Kenji Miyamoto (figure skater)

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Japanese name
Kanji 宮本 賢二
Kana みやもと けんじ
Kenji Miyamoto
Nakako Tsuzuki & Kenji Miyamoto 2003 NHK Trophy.jpg
Tsuzuki and Miyamoto in 2003.
Personal information
Country represented Japan
Born (1978-11-06) November 6, 1978 (age 39)
Himeji, Hyōgo
Height 1.75 m (5 ft 9 in)
Partner Nakako Tsuzuki, Rie Arikawa
Coach Muriel Zazoui, Pasquale Camerlengo, Romain Haguenauer
Skating club Ryukoku University
Began skating 1988
Retired 2006
ISU personal best scores
Combined total 150.45
2005 Four Continents
Comp. dance 31.13
2005 Four Continents
Original dance 46.09
2005 Four Continents
Free dance 73.23
2005 Four Continents

Kenji Miyamoto (宮本 賢二, Miyamoto Kenji, born November 6, 1978 in Himeji, Hyōgo) is a Japanese figure skating choreographer, coach, and former competitive ice dancer. He skated with Rie Arikawa, winning two Japanese national titles, and then with Nakako Tsuzuki. During his career, he competed at a total of ten ISU Championships.

Career[edit]

Miyamoto began learning to skate in 1988.[1]

Partnership with Arikawa[edit]

He teamed up with Rie Arikawa no later than 1995. After winning the Japanese junior title, they were sent to the 1996 World Junior Championships in Brisbane, Australia, where they finished 22nd. The following season, they placed second at the Japan Junior Championships. They regained their national junior title before placing 16th at the 1998 World Junior Championships in Saint John, New Brunswick, Canada.

Advancing to the senior ranks, Arikawa/Miyamoto competed at their first Grand Prix events and became the national silver medalists in the 1998–1999 season. They took silver at the Asian Winter Games in South Korea and placed 9th at the 1999 Four Continents Championships in Canada.

In the 2001–2002 season, Arikawa/Miyamoto won their first senior national title and then placed 8th at the Four Continents Championships in Jeonju, South Korea. Making their only World Championships appearance, they qualified to the free dance and finished 24th overall in Nagano, Japan.

Arikawa/Miyamoto repeated as national champions the following season. In February 2003, they won the bronze medal at the Asian Winter Games in Aomori, Japan, and placed 8th at their final competition, the Four Continents Championships in Beijing, China. They were coached by Muriel Zazoui, Pasquale Camerlengo, Romain Haguenauer in Lyon, France.[2]

Partnership with Tsuzuki[edit]

Later in 2003, Miyamoto formed a partnership with Nakako Tsuzuki. During their three-season partnership, they competed together at six Grand Prix events and placed in the top ten at three Four Continents Championships. They were coached by Muriel Zazoui in Lyon, France.[3][4][1]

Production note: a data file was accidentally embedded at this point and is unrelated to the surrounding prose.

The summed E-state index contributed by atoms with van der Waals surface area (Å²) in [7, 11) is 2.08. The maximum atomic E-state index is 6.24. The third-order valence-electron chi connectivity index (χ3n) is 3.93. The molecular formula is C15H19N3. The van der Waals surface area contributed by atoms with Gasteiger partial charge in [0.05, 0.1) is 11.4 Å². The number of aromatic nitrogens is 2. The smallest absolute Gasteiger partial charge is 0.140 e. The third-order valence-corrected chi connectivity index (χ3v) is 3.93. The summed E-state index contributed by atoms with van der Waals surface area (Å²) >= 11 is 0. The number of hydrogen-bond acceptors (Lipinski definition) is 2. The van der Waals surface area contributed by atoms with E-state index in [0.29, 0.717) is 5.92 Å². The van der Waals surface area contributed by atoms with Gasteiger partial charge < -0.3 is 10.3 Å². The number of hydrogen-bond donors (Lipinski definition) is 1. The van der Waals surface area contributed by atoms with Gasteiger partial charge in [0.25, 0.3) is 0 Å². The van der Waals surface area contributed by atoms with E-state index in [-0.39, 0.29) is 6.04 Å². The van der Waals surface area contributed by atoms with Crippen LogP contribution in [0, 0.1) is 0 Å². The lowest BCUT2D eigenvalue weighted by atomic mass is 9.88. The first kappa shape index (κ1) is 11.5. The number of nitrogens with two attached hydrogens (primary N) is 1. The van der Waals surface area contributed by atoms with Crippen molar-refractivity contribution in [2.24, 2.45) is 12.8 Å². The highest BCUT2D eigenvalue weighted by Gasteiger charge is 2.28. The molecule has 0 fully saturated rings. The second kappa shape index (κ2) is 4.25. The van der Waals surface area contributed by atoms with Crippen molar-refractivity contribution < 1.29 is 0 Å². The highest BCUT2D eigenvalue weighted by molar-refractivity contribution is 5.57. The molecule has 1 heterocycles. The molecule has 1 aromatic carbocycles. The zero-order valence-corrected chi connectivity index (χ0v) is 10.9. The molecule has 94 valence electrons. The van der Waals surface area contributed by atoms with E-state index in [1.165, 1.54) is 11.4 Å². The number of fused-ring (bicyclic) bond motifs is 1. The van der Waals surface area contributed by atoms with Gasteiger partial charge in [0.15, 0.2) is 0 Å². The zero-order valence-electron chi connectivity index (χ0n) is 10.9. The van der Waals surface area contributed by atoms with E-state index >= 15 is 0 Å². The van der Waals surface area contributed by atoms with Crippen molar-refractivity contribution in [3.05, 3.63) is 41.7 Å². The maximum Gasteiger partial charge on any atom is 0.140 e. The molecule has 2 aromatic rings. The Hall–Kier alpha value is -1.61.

They both retired from competitive skating following the 2005–2006 season.

Post-competitive career[edit]

Miyamoto became a choreographer for ice shows and competitive skaters. He has choreographed for Shizuka Arakawa, Daisuke Takahashi, Akiko Suzuki, Yuzuru Hanyu, as well as the figure skating anime Yuri on Ice.

Programs[edit]

With Tsuzuki[edit]

Season Original dance Free dance
2005–2006
[1]
  • Samba
  • Rhumba
  • Mambo
2004–2005
[4]
  • Charleston
  • Slow foxtrot
  • Quickstep
2003–2004
[3]
  • Boogie-woogie
  • Blues
  • Boogie-woogie

With Arikawa[edit]

Season Original dance Free dance
2002–2003
[2]
2001–2002
[5]

Results[edit]

GP: Grand Prix

With Tsuzuki[edit]

International
Event 03–04 04–05 05–06
Four Continents Championships 9th 8th 8th
GP Cup of Russia 11th 11th
GP NHK Trophy 10th 9th 11th
GP Trophée Éric Bompard 11th
National
Japan Championships 2nd 2nd 2nd

With Arikawa[edit]

International
Event 95–96 96–97 97–98 98–99 99–00 00–01 01–02 02–03
Worlds 24th
Four Continents 9th 11th 8th 8th
GP Lalique 12th
GP NHK Trophy 9th 9th 9th 11th
GP Sparkassen 9th
GP Skate America 9th
GP Skate Canada 10th
Asian Games 2nd 3rd
International: Junior
Junior Worlds 22nd 16th
National
Japan 2nd 3rd 3rd 1st 1st
Japan Junior 1st 2nd 1st

References[edit]

  1. ^ a b c "Nakako TSUZUKI / Kenji MIYAMOTO: 2005/2006". International Skating Union. Archived from the original on May 7, 2006. 
  2. ^ a b "Rie ARIKAWA / Kenji MIYAMOTO: 2002/2003". International Skating Union. Archived from the original on June 8, 2003. 
  3. ^ a b "Nakako TSUZUKI / Kenji MIYAMOTO: 2003/2004". International Skating Union. Archived from the original on June 5, 2004. 
  4. ^ a b "Nakako TSUZUKI / Kenji MIYAMOTO: 2004/2005". International Skating Union. Archived from the original on March 5, 2005. 
  5. ^ "Rie ARIKAWA / Kenji MIYAMOTO: 2001/2002". International Skating Union. Archived from the original on August 12, 2002. 

External links[edit]